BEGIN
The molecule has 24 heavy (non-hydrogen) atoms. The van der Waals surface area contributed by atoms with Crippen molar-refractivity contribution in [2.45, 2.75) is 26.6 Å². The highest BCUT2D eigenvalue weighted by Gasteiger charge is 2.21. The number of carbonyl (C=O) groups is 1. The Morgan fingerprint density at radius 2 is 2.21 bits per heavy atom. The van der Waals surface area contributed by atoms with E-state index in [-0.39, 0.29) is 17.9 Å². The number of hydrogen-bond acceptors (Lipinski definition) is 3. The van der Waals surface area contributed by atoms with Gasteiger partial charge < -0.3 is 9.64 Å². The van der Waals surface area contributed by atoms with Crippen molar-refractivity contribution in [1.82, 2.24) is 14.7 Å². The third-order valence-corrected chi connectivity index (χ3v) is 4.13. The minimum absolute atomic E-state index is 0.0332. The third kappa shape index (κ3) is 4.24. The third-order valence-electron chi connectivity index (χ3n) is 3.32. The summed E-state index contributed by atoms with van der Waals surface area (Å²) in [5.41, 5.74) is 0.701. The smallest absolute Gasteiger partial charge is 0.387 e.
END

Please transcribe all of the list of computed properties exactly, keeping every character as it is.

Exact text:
The molecule has 24 heavy (non-hydrogen) atoms. The van der Waals surface area contributed by atoms with Crippen molar-refractivity contribution in [2.45, 2.75) is 26.6 Å². The highest BCUT2D eigenvalue weighted by Gasteiger charge is 2.21. The number of carbonyl (C=O) groups is 1. The Morgan fingerprint density at radius 2 is 2.21 bits per heavy atom. The van der Waals surface area contributed by atoms with E-state index in [-0.39, 0.29) is 17.9 Å². The number of hydrogen-bond acceptors (Lipinski definition) is 3. The van der Waals surface area contributed by atoms with Gasteiger partial charge < -0.3 is 9.64 Å². The van der Waals surface area contributed by atoms with Crippen molar-refractivity contribution in [1.82, 2.24) is 14.7 Å². The third-order valence-corrected chi connectivity index (χ3v) is 4.13. The minimum absolute atomic E-state index is 0.0332. The third kappa shape index (κ3) is 4.24. The third-order valence-electron chi connectivity index (χ3n) is 3.32. The summed E-state index contributed by atoms with van der Waals surface area (Å²) in [5.41, 5.74) is 0.701. The smallest absolute Gasteiger partial charge is 0.387 e.